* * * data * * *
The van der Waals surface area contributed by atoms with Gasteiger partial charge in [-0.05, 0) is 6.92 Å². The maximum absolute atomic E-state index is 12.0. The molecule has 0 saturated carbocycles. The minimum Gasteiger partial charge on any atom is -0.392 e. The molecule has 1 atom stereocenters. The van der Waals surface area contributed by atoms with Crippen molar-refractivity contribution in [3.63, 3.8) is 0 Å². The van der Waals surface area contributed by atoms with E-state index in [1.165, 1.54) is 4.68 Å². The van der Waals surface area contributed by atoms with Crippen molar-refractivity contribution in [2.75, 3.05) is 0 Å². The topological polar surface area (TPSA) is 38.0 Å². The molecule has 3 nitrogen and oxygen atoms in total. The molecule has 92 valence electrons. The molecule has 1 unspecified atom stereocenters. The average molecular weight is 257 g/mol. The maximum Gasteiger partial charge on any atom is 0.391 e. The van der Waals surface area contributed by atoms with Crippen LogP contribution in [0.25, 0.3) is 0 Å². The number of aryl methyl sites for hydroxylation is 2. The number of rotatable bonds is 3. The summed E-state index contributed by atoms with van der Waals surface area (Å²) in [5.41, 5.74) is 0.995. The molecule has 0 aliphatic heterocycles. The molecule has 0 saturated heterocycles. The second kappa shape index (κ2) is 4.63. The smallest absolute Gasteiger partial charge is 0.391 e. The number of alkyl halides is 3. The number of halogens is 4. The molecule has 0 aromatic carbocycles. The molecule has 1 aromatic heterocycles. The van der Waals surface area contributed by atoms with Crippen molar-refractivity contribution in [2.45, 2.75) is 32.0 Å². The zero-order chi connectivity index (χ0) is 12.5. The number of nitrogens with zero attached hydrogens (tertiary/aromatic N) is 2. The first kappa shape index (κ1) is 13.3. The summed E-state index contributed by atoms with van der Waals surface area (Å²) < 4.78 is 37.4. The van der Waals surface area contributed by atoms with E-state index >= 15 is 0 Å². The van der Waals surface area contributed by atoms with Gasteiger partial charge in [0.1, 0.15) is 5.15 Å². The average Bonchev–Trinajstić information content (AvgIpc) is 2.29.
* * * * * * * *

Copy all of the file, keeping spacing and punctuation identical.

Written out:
The van der Waals surface area contributed by atoms with Gasteiger partial charge in [-0.05, 0) is 6.92 Å². The maximum absolute atomic E-state index is 12.0. The molecule has 0 saturated carbocycles. The minimum Gasteiger partial charge on any atom is -0.392 e. The molecule has 1 atom stereocenters. The van der Waals surface area contributed by atoms with Crippen molar-refractivity contribution in [3.63, 3.8) is 0 Å². The van der Waals surface area contributed by atoms with E-state index in [1.165, 1.54) is 4.68 Å². The van der Waals surface area contributed by atoms with Crippen molar-refractivity contribution in [2.75, 3.05) is 0 Å². The topological polar surface area (TPSA) is 38.0 Å². The molecule has 3 nitrogen and oxygen atoms in total. The molecule has 92 valence electrons. The molecule has 1 unspecified atom stereocenters. The average molecular weight is 257 g/mol. The maximum Gasteiger partial charge on any atom is 0.391 e. The van der Waals surface area contributed by atoms with Crippen LogP contribution in [0.25, 0.3) is 0 Å². The number of aryl methyl sites for hydroxylation is 2. The number of rotatable bonds is 3. The summed E-state index contributed by atoms with van der Waals surface area (Å²) in [5.41, 5.74) is 0.995. The molecule has 0 aliphatic heterocycles. The molecule has 0 saturated heterocycles. The second kappa shape index (κ2) is 4.63. The smallest absolute Gasteiger partial charge is 0.391 e. The number of alkyl halides is 3. The number of halogens is 4. The molecule has 0 aromatic carbocycles. The molecule has 1 aromatic heterocycles. The van der Waals surface area contributed by atoms with Crippen molar-refractivity contribution in [2.45, 2.75) is 32.0 Å². The zero-order chi connectivity index (χ0) is 12.5. The number of nitrogens with zero attached hydrogens (tertiary/aromatic N) is 2. The first kappa shape index (κ1) is 13.3. The summed E-state index contributed by atoms with van der Waals surface area (Å²) < 4.78 is 37.4. The van der Waals surface area contributed by atoms with E-state index >= 15 is 0 Å². The van der Waals surface area contributed by atoms with Gasteiger partial charge in [0.1, 0.15) is 5.15 Å². The average Bonchev–Trinajstić information content (AvgIpc) is 2.29.